“Life Sentence” by Matthew Baker
Reviewed by Jeffrey Steven Abrams
“Life Sentence” by Matthew Baker
This thought-provoking tale looks at a possible revision to our criminal justice system. Rather than serving time for offenses, criminals having behaviors that precipitated the crime erased from their minds.
Washington is such a criminal. He remembers objects from his past, but his episodic memories, how he interacted with them, are gone. Returning to his family is a nightmare because, while he remembers his wife and children, he can’t remember any moments with them.
Reactions of Washington’s family to his change are particularly interesting. With memory stripped, he becomes a man they don’t know; certainly gentler, more thoughtful, but missing the element of aggression that made him who he was. When his acts of kindness cause his wife to break down, it’s clear that effects on family members were never considered when the punishment was introduced.
Late in the story, Washington meets a fellow “wiped” criminal who loses one year of memory for embezzlement. To receive a life sentence, Washington’s crime must have been horrendous, but the offense is never revealed. The fact that he’s willingly accepted back into his small Kansas community also struck me as odd. How eagerly would we accept Charles Manson or Jeffrey Dahmer?
Such a title promises a frolicking, lighthearted adventure, and Ti-Jean delivers that and more.
Set in distinctly Canadian Toronto, the main character, an animal of some sort, has a story to tell but no one to tell it to. Raven is not home, Muskrat is doing Netflix, and Polar Bear is busy being endangered. Witty lines like this, sprinkled throughout the story, help lighten the mood as the plot darkens. There’s even a not-too-subtle poke at the United States for being overly helpful.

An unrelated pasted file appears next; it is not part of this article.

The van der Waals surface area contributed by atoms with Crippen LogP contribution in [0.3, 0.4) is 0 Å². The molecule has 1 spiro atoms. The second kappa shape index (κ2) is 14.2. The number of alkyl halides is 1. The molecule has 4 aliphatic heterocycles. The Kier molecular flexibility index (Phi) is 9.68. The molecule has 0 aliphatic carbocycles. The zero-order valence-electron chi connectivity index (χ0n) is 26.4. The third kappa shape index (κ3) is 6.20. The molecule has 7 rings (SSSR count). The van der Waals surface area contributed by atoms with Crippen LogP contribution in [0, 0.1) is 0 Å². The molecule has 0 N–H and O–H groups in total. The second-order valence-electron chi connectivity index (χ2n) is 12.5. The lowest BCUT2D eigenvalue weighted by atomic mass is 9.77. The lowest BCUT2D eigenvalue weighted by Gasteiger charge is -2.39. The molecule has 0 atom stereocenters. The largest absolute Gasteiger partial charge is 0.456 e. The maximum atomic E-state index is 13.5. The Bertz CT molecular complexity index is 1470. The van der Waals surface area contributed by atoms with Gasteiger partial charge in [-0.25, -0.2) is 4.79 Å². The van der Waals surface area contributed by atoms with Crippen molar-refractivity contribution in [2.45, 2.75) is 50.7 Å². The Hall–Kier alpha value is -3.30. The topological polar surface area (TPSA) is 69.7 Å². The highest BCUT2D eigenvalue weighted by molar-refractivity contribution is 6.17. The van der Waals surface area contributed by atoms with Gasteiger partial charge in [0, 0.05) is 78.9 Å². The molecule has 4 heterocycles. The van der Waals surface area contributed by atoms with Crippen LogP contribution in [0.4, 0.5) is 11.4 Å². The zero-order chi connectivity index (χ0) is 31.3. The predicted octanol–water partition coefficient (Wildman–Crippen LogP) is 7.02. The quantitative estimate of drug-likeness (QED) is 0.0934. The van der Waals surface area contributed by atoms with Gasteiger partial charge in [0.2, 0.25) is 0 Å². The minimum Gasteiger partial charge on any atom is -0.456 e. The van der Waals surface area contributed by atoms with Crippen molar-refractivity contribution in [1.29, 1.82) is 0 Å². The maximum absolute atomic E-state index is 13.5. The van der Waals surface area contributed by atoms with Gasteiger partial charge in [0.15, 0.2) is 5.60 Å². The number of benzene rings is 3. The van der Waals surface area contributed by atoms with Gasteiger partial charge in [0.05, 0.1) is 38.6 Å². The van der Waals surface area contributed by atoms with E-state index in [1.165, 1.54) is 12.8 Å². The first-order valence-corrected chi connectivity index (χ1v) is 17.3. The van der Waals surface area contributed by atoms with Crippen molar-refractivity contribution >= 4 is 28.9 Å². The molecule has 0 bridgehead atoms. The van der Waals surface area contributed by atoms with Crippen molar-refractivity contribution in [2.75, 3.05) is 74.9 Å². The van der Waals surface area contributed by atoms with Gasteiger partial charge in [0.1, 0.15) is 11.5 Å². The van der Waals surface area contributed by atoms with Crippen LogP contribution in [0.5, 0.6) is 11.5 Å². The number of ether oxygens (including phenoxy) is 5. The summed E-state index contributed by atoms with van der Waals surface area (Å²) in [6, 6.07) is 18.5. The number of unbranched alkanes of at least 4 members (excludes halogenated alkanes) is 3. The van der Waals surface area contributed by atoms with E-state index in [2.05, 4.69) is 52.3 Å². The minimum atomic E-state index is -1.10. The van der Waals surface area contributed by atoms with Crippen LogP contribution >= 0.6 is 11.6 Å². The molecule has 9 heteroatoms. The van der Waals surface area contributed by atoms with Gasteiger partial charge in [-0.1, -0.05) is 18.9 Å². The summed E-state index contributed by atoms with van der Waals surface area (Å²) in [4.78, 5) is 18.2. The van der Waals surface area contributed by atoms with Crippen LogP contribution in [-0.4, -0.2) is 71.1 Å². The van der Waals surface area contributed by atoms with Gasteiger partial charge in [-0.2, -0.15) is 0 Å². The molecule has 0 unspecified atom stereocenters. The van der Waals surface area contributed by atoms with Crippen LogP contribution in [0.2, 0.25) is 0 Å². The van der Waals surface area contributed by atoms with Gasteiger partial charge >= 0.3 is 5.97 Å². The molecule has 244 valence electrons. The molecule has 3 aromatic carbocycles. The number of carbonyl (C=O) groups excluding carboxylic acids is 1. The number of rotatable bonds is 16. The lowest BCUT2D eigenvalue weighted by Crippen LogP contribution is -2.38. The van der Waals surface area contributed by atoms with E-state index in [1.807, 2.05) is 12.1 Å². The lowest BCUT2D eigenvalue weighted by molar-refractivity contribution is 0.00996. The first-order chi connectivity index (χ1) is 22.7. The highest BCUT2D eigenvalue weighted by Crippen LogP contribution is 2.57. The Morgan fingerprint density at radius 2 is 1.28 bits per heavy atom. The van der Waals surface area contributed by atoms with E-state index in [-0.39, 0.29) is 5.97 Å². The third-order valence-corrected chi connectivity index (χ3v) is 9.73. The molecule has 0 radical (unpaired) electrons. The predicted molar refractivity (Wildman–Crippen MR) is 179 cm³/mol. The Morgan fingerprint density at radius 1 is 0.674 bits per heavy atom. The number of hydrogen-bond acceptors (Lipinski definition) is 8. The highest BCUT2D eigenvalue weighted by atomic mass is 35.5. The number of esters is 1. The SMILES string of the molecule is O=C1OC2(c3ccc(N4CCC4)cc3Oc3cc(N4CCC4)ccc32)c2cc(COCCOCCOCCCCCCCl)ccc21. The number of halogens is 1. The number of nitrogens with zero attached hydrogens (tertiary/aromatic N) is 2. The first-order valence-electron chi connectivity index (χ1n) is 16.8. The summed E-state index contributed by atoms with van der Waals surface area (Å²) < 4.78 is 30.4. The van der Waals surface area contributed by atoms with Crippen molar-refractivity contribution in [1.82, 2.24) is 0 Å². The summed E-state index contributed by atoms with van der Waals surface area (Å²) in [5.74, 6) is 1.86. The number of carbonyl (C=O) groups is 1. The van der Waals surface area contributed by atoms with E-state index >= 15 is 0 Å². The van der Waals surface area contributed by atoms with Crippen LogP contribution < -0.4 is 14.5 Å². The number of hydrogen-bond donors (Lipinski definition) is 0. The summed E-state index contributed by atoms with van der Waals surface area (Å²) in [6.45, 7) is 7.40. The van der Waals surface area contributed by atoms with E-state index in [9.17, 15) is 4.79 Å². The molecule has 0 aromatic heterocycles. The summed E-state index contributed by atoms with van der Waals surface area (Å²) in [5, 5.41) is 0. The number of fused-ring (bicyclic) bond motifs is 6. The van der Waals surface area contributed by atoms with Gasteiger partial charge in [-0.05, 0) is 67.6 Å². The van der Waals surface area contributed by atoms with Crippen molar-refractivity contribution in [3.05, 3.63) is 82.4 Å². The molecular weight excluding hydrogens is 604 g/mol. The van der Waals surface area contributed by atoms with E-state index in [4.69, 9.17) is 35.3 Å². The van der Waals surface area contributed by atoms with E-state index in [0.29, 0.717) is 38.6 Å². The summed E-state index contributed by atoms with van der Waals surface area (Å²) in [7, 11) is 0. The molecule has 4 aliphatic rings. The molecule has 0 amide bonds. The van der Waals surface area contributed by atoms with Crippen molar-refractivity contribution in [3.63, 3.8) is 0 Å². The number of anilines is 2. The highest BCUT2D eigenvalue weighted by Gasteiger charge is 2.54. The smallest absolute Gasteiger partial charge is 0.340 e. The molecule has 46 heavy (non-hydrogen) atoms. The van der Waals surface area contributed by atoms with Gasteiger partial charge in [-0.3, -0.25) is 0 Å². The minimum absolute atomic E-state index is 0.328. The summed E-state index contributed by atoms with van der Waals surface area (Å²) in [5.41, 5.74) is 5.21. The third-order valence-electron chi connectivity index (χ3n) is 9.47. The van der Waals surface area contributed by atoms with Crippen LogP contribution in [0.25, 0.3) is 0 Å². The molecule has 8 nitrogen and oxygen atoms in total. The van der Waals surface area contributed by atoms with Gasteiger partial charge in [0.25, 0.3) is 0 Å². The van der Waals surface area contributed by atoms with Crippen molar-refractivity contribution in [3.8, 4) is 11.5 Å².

When the main character finds Raccoon, it launches into a delightful fable about how Ti-Jean cheats Death three times by making use of everyday items. The storytelling here is wonderful; witty, engaging, and often thoughtful.
For me, when the fable ends so does the story’s comprehensibility. The dialog between the main character and Raccoon becomes unnatural, with allusions to previously unmentioned events.
Baffled by the ending, I researched the character names and found many of them are from native-American legends. Ti-Jean himself is a character out of West Indies folklore. A reasonable knowledge of First Nation cultures is a must to get the most out of this story.
“The Terrible Oath” by Ashok K. Banker
Actually, part three of the “Legends of the Burnt Empire” series, this episode, with the exception of a couple of unexplained details, stands alone on its own.
Set in Arthaloka, a middle-Earthish kingdom, the story is an exploration of love, both the “I can’t live without you or I’ll die” kind of love, and the selfless love between a son and father.
The plot revolves around Sha’ant, king of the Empire, a man who is ready to retire but still young enough to enjoy life. With the kingdom in the capable hands of his son, Prince Vrath, Sha’ant ventures out on an expedition where he meets and falls hopelessly in love with a young ferrywoman. When King Sha’ant asks the woman’s father for permission to marry, he grants the request, with one caveat; their first son, rather than Vrath, must inherit the kingdom. The conundrum, which resolves emotionally, leads heartily toward the next installment.
Banker’s elegant writing style takes some getting used to. Forty-five-word or longer sentences aren’t uncommon. Heavily descriptive phrases like, “everyone who knew him came to love, respect, admire, and rely on Vrath” are abundant.
While I believe the 13,000-word count is excessive, there’s no denying that the length makes the reading an immersive experience.
“Harry and Marlowe and the Disinclined Laboratory” by Carrie Vaughn
In this entertaining rewrite of history, an alien craft from Aetheria crashes into Surry England in 1869. Technology pulled from the craft finds its way into everything, including the weaponry of World War One. A total violation of Star Trek’s Prime Directive.
Vaughn takes wicked jabs at early twentieth century English academicians; men who come across as bumbling fools, unwilling to take advice from women or men they deem beneath them.
Woven throughout depictions of failed demonstrations and general ineptness is the driving force of the story; the growing relationship between Marlow, a military advisor assigned to aid the professors, and royal princess Harry. Both have problems fitting into society but find comfort in each other. They also share a previous experience that brings them closer together.